Board of Overseers of the Bar v. Peter H. Stewart

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Docket No.: GCF#14-575

Issued by: Grievance Commission

Date: November 3, 2015

Respondent: Peter H. Stewart

Bar Number: 002320

Order: Admonition

Disposition/Conduct: Disciplinary proceedings: other provisions, Bar admission and disciplinary matters

M. Bar R. 13(e)(7)(D)

On November 3, 2015, with due notice, Panel D of the Grievance Commission conducted a public disciplinary hearing pursuant to Maine Bar Rule 13(e)(7)(D) concerning misconduct by the Respondent, Peter H. Stewart. The disciplinary proceeding had been commenced by the filing of a Disciplinary Petition by the Board of Overseers of the Bar (the Board) on August 31, 2015.

At the November 3, 2015 hearing, the Board was represented by Deputy Bar Counsel Aria Eee and Mr. Stewart appeared pro se. Prior to the hearing, the parties had submitted the stipulated, proposed sanction Report for the Grievance Commission Panel’s review and consideration. Having reviewed the agreed proposed findings as presented by the parties, the Panel makes the following disposition:


Respondent Peter H. Stewart of Portland, Maine, was at all times relevant hereto, an attorney duly admitted to and engaging in the practice of law in the State of Maine. As such, Mr. Stewart was subject to the Maine Bar Rules and the Maine Rules of Professional Conduct (MRPC). Mr. Stewart was admitted to the Maine Bar in 1980 and is currently administratively suspended from the practice of law. He works in a non-law related capacity outside the State of Maine, and has not been in active practice in several years. Mr. Stewart acknowledges that in this instance, he failed to comply with the Bar Rules and neglected to respond to the Board’s attempts to reach him.

As referenced above, effective October 30, 2014, the Board administratively suspended Mr. Stewart based upon his failure to comply with the annual registration and continuing legal education requirements mandated by (then applicable) M. Bar R. 6(a) and 12(a), respectively. Following that administrative suspension, Bar Counsel sent a December 29, 2014 reminder letter requesting that Mr. Stewart file the mandatory notice affidavit, as required by (then applicable) Maine Bar Rule 7.3(i)(2).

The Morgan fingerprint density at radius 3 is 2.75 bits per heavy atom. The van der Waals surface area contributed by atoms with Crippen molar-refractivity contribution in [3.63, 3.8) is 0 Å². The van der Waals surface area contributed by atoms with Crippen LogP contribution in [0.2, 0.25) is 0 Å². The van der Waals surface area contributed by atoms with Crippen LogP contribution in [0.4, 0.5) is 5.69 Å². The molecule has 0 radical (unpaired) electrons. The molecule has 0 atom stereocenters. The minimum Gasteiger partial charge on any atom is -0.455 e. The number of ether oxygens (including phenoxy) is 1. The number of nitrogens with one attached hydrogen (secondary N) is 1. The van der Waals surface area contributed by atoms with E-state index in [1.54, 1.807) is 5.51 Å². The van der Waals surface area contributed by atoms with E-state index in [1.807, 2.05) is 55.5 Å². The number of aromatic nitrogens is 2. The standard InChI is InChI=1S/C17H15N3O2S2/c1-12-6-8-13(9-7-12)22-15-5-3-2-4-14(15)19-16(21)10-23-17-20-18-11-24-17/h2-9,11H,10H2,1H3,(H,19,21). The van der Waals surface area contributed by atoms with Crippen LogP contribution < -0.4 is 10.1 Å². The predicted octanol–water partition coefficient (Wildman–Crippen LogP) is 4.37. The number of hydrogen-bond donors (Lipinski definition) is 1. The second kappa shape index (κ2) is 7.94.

Due to Mr. Stewart’s inaction, Bar Counsel initiated the docketing of a sua sponte grievance complaint concerning Stewart’s failure to file the notice affidavit subsequent to his administrative suspension. Mr. Stewart did not respond to the grievance complaint. His failure in that regard was a violation of MRPC 8.1(b). As well, based upon Mr. Stewart’s failure to file the notice affidavit, his conduct violated then applicable Maine Bar Rule 7.3(i)(2)(A)(B).

Currently, Mr. Stewart remains administratively suspended from practice in Maine. He has recently filed the Notice Affidavit as now required by Maine Bar Rule 4(k)(8).


The Maine Rules of Professional Conduct specifically require attorneys to uphold their duties to clients and the courts. Of some import, no clients complained about Mr. Stewart and he has been out of the practice of law for several years. In fact, Mr. Stewart’s entire career was as a public servant and thus he never had any private clients or practice to close. Although the above-outlined conduct amounts to violations of those Rules, the Panel notes that the purpose of bar disciplinary proceedings is not punishment, but rather the protection of the public. According to the ABA “Annotated Standards for Imposing Lawyer Sanctions,” various factors should be assessed prior to imposing sanctions upon an attorney. Those factors include whether certain duties were violated, the lawyer’s mental state, the actual or potential injury caused by the lawyer’s misconduct, and the existence of any aggravating or mitigating circumstances.

The first consideration under the ABA Standards is to evaluate the duty that was breached by the attorney. Mr. Stewart violated his duties as an officer of the court by failing to file the Affidavit required by then applicable Maine Bar Rule 7.3(i)(2). That Rule required such Affidavit filing within 30 days of Mr. Stewart’s suspension from the practice of law. Mr. Stewart was also required to respond to Bar Counsel’s subsequent inquiries about the lack of Affidavit filing. See ABA Standards for Imposing Lawyer Sanctions, 1991 (ABA Standards). See also (former) M. Bar R. 7.1(e)(3)(B) and MRPC 8.1(b).

In mitigation, the Panel notes that the Board’s regulation history reflects that Mr. Stewart has no prior disciplinary record. At the stipulated hearing, Mr. Stewart explained that his work out of state and his failure to thereafter attend to his professional responsibilities resulted in his unintended Rule violations. At the hearing, he expressed regret for having neglected to follow through on his duties as an officer of the court.

In sum, the evidence of misconduct supports the Panel’s findings, and Mr. Stewart agrees he did in fact violate the Maine Bar Rules and the Maine Rules of Professional Conduct. However, the Panel agrees that the misconduct is minor; that there is little or no injury to a client, the public, the legal system, or the profession; and that there is little likelihood of repetition by Mr. Stewart. Accordingly, the Panel concludes that an admonition is a proper sanction to impose upon Mr. Stewart.

Therefore, the Panel accepts the agreement of the parties and concludes that the appropriate disposition of this case is the issuance of an admonition, which is now hereby issued and imposed upon Peter H. Stewart pursuant to M. Bar R. 13(e)(10)(B).

Date: November 3, 2015

Mary A. Denison, Esq., Panel Chair
Teresa M. Cloutier, Esq., Panel Member
Emilie van Eeghen, Public Member